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EA: The Human Story [Nov. 10th, 2004|12:01 am]
ea_spouse
My significant other works for Electronic Arts, and I'm what you might call a disgruntled spouse.

EA's bright and shiny new corporate trademark is "Challenge Everything." Where this applies is not exactly clear. Churning out one licensed football game after another doesn't sound like challenging much of anything to me; it sounds like a money farm. To any EA executive that happens to read this, I have a good challenge for you: how about safe and sane labor practices for the people on whose backs you walk for your millions?

I am retaining some anonymity here because I have no illusions about what the consequences would be for my family if I was explicit. However, I also feel no impetus to shy away from sharing our story, because I know that it is too common to stick out among those of the thousands of engineers, artists, and designers that EA employs.

Our adventures with Electronic Arts began less than a year ago. The small game studio that my partner worked for collapsed as a result of foul play on the part of a big publisher -- another common story. Electronic Arts offered a job, the salary was right and the benefits were good, so my SO took it. I remember that they asked him in one of the interviews: "how do you feel about working long hours?" It's just a part of the game industry -- few studios can avoid a crunch as deadlines loom, so we thought nothing of it. When asked for specifics about what "working long hours" meant, the interviewers coughed and glossed on to the next question; now we know why.

Within weeks production had accelerated into a 'mild' crunch: eight hours six days a week. Not bad. Months remained until any real crunch would start, and the team was told that this "pre-crunch" was to prevent a big crunch toward the end; at this point any other need for a crunch seemed unlikely, as the project was dead on schedule. I don't know how many of the developers bought EA's explanation for the extended hours; we were new and naive so we did. The producers even set a deadline; they gave a specific date for the end of the crunch, which was still months away from the title's shipping date, so it seemed safe. That date came and went. And went, and went. When the next news came it was not about a reprieve; it was another acceleration: twelve hours six days a week, 9am to 10pm.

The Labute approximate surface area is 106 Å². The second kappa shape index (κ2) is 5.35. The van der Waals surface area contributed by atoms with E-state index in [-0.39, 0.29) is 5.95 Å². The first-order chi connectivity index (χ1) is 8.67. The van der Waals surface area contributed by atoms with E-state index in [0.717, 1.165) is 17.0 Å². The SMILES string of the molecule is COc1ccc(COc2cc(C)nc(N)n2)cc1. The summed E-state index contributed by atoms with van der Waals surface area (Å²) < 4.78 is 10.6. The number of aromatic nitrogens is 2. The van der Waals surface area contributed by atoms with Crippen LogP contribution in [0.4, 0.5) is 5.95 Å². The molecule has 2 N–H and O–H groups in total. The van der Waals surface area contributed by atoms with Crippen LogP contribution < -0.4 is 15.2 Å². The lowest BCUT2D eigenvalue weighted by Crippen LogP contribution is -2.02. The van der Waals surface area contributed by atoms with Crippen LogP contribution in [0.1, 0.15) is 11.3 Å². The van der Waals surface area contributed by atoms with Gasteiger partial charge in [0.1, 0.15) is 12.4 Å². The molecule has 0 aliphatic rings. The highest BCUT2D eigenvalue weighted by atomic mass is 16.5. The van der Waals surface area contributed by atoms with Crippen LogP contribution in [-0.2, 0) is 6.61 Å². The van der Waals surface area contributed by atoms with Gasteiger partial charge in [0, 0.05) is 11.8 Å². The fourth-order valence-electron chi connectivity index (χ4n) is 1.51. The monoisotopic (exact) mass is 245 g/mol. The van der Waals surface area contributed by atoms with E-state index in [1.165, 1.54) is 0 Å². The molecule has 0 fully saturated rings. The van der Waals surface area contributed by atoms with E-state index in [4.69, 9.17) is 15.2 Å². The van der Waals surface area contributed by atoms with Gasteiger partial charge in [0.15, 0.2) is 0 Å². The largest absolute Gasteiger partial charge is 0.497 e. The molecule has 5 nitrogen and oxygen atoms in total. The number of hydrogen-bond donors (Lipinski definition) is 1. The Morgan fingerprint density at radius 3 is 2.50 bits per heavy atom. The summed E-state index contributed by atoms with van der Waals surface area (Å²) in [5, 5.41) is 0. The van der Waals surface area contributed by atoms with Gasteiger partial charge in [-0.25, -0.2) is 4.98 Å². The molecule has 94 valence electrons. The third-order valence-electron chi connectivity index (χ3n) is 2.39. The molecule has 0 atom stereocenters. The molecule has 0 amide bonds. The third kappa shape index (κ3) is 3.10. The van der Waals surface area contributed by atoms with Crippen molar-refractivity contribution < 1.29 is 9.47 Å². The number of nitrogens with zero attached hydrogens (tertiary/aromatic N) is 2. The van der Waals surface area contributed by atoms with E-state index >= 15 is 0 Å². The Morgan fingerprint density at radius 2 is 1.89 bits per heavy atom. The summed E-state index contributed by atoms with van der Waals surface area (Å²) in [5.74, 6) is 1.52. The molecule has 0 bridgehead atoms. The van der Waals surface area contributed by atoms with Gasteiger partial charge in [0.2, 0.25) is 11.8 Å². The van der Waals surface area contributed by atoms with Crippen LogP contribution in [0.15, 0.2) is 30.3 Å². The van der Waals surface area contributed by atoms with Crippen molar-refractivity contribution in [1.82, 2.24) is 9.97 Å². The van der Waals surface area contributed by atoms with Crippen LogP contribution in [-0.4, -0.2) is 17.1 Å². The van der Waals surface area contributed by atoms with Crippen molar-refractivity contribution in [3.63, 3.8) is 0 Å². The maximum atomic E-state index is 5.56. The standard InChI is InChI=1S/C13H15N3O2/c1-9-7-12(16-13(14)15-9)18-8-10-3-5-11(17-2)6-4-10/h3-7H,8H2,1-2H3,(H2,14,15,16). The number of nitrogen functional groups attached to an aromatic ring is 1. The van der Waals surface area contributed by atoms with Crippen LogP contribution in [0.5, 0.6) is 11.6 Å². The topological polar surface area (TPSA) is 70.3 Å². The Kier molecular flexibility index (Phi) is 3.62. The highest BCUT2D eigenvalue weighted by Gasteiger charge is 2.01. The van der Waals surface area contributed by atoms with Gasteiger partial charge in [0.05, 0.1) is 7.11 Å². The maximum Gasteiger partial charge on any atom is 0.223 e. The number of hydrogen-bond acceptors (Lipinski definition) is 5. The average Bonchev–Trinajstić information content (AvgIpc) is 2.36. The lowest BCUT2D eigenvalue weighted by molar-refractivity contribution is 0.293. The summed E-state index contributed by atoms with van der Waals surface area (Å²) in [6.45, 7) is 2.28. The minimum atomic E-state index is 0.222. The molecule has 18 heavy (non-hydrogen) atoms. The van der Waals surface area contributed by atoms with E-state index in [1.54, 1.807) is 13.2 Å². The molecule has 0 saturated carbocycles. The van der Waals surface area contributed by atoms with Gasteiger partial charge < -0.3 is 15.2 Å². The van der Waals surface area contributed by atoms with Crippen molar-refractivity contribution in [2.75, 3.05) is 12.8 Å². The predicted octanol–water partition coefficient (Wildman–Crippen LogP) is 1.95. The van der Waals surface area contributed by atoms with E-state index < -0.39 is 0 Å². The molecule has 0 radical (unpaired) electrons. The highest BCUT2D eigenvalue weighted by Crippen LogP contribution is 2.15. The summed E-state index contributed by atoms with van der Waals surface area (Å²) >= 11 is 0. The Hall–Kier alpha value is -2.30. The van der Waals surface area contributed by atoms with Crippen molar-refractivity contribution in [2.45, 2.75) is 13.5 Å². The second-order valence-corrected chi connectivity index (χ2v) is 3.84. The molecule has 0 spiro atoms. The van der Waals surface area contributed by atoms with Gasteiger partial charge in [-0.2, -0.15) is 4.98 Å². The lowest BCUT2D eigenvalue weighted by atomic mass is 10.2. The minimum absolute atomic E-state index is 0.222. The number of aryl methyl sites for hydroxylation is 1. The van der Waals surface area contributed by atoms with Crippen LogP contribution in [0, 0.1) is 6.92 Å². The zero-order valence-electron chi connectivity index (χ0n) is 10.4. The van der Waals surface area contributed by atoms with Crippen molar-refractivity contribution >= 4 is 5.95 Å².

Weeks passed. Again the producers had given a termination date on this crunch that again they failed. Throughout this period the project remained on schedule. The long hours started to take its toll on the team; people grew irritable and some started to get ill. People dropped out in droves for a couple of days at a time, but then the team seemed to reach equilibrium again and they plowed ahead. The managers stopped even talking about a day when the hours would go back to normal.

Now, it seems, is the "real" crunch, the one that the producers of this title so wisely prepared their team for by running them into the ground ahead of time. The current mandatory hours are 9am to 10pm -- seven days a week -- with the occasional Saturday evening off for good behavior (at 6:30pm). This averages out to an eighty-five hour work week. Complaints that these once more extended hours combined with the team's existing fatigue would result in a greater number of mistakes made and an even greater amount of wasted energy were ignored.

The stress is taking its toll. After a certain number of hours spent working the eyes start to lose focus; after a certain number of weeks with only one day off fatigue starts to accrue and accumulate exponentially. There is a reason why there are two days in a weekend -- bad things happen to one's physical, emotional, and mental health if these days are cut short. The team is rapidly beginning to introduce as many flaws as they are removing.

And the kicker: for the honor of this treatment EA salaried employees receive a) no overtime; b) no compensation time! ('comp' time is the equalization of time off for overtime -- any hours spent during a crunch accrue into days off after the product has shipped); c) no additional sick or vacation leave. The time just goes away. Additionally, EA recently announced that, although in the past they have offered essentially a type of comp time in the form of a few weeks off at the end of a project, they no longer wish to do this, and employees shouldn't expect it. Further, since the production of various games is scattered, there was a concern on the part of the employees that developers would leave one crunch only to join another. EA's response was that they would attempt to minimize this, but would make no guarantees. This is unthinkable; they are pushing the team to individual physical health limits, and literally giving them nothing for it. Comp time is a staple in this industry, but EA as a corporation wishes to "minimize" this reprieve. One would think that the proper way to minimize comp time is to avoid crunch, but this brutal crunch has been on for months, and nary a whisper about any compensation leave, nor indeed of any end of this treatment.